Trump-Biden debate was marred by interruptions. Should mics have been cut?

Rasha Ali

While Donald Trump and Joe Biden were vying for attention during Tuesday night's presidential debate, they were both ultimately overshadowed by one true star: interruptions.

During Tuesday's melee, the two men questioned one another's intelligence, Trump interrupted Biden; and Biden scoffed at the president's comments and called him a "clown." At one point, the Democratic candidate asked Trump, "Will you shut up, man?" The frequent interruptions forced moderator Chris Wallace to remind the room that the candidates agreed to the rules of the debate, which included not speaking over each other.

Seeing Wallace left alone with no raucous audience or fellow moderators to help him gain control of the two candidates, begged the question: Why not cut the microphones? 

Megyn Kelly — who served as a moderator for the Republican Party presidential debate on August 6, 2015 — offered advice for the next round debates: "Keep the moderator on cam & give him/her the ability to cut the mics. They will stop talking."

Janet Steele, professor of media and public affairs at George Washington University, thinks it's a good option for the next debate.

"Journalists have been flummoxed by a candidate who doesn't play by the agreed upon rules. (President Trump) agreed to those rules and then he just ignored them," Steele told USA TODAY. "I really feel that if the debate commission does not agree to the equivalent of the Zoom mute... this should be the one and only presidential debate because it's not presidential at all, it's just a brawl."

The Commission on Presidential Debates issued a statement Wednesday saying it will considermaking changes to the debate's structure.

"Last night’s debate made clear that additional structure should be added to the format of the remaining debates to ensure a more orderly discussion of the issues," the statement read. "The Commission is grateful to Chris Wallace for the professionalism and skill he brought to last night’s debate and intends to ensure that additional tools to maintain order are in place for the remaining debates."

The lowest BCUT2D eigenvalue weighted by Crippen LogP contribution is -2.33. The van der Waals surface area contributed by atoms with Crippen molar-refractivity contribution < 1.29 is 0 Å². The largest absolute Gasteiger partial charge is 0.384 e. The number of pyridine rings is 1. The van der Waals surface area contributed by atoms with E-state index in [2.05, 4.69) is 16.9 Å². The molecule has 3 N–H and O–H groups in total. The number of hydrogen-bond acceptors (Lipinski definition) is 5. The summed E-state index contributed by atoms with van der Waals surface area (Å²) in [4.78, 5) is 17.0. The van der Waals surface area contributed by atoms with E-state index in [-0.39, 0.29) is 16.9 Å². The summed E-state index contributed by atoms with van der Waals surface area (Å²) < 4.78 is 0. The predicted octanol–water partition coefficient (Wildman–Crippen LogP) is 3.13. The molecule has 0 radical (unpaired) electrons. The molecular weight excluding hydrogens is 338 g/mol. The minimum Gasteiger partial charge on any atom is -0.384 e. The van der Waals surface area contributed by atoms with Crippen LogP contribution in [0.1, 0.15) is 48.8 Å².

"These aren't really debates in a pure sense, they're largely a political spectacle," said Taylor Hahn, director of the communication program at Johns Hopkins University, adding that viewers are drawn to the "nastiness" of the debates.

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While muting or cutting debaters' mics seems like an appealing solution Hahn believes it's unlikely to happen.

"The fear of being seen as privileging one candidate over another makes it a huge liability for any moderator. The kind of annoying cross talk we got last night really runs the risk of making the candidate look bad and to a certain extent the moderator and the organizing body," Hahn argued.

He said if the moderator is given the ability to silence candidates' microphones it "increases the likelihood of the moderator or the organizer looking ... as though they're biased or privileging candidates which is a lot less appealing for those organizers."

It's not the first time this issue has come up. During the 1980 Republican primary debate, there was an attempt to cut Ronald Reagan off, which resulted in him saying: "I am paying for this microphone." And he was, since he funded the debate.

Most recently, Andrew Yang claimed his microphone was off during the Democratic debate in 2019. NBC News denied that the candidate's mic was turned off. 

If muting the microphones isn't an option, Steele does have one suggestion for moderators: stand up.

"Sometimes I thought that if Chris Wallace was standing up, it would've helped," Steele suggested. "His positioning was not good and he clearly had no authority to shut anybody up."

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Contributing: Associated Press